A close-up of one of Amazon's corporate offices in Silicon Valley. Editorial credit: Sundry Photography / Shutterstock.com
Jeff Blackburn, Senior Vice President of Business Development at Amazon, announced in a company memo on Wednesday he would be departing the company after 22 years. Blackburn, who just returned from a year-long sabbatical, was instrumental in shaping some of Amazon’s most popular products such as Prime Video and Amazon Studios and has previously been rumored as a potential successor to CEO Jeff Bezos.
Blackburn hinted that he would be moving into a new role somewhere else, but hasn’t made his new position public yet.
His departure is the latest in a C-Suite level switch-up at Amazon, giving newly appointed CEO Andy Jassy a chance to build up a new executive team. Earlier this month, Bezos announced he would be stepping down as CEO and moving into an executive chairman role, handing over the reins to Jassy, former head of Amazon Web Services. In October, Amazon’s Worldwide Consumer CEO Jeff Wilke announced he would be leaving the company in the first quarter, and that former head of operations Dave Clark will be succeeding him.
“I have an important update for you all, one I know you’ve been waiting on for a long time,” Blackburn wrote in an internal memo, obtained by GeekWire. “The ‘too many Jeff’s’ bug that’s been bothering many of you for two decades has been fixed...I am officially leaving Amazon today.”
In 1996, Blackburn was working as a junior investment banker at Deutsche Bank. In that role, he was assigned to work on the Amazon IPO, a company known then just for selling books. He joined Amazon soon after that in 1998. In the memo, Blackburn told his colleagues that he hopes he pushed Amazon “to be even more bold, see around corners and think big.”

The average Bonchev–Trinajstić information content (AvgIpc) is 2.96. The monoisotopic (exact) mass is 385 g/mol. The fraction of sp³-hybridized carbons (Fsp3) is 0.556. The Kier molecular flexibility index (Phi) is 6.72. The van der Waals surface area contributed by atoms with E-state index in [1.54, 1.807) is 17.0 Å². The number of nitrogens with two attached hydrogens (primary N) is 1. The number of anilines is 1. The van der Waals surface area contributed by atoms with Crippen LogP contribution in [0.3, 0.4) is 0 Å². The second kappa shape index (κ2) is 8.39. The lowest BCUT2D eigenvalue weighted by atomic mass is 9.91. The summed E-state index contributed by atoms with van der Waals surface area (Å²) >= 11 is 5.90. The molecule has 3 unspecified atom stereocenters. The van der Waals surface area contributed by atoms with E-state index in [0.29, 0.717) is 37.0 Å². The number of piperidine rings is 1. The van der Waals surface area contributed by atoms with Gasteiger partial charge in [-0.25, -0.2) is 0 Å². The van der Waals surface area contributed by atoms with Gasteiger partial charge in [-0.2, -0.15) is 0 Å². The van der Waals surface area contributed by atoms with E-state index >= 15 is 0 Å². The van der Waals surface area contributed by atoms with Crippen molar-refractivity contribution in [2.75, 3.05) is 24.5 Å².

“With the core business in as strong a position as it’s ever been, I know that’s what customers will want from you over the next decade,” Blackburn said in the memo. “Terrific new s-team leaders have stepped into these big roles and are continuing to build and boldly invent. I admire and particularly commend your leadership for the past 11 months: watching the company execute during COVID has been astonishing – your teams deliver Amazon’s best when the best is most needed.
Bezos responded on the company’s intranet that it was “a lucky day for us when you got assigned that IPO roadshow” and thanked Blackburn for his more than two decades of leadership.
Even though Blackburn has declined to announce his next move at the moment, he told his colleagues they will know his next move “soon.”
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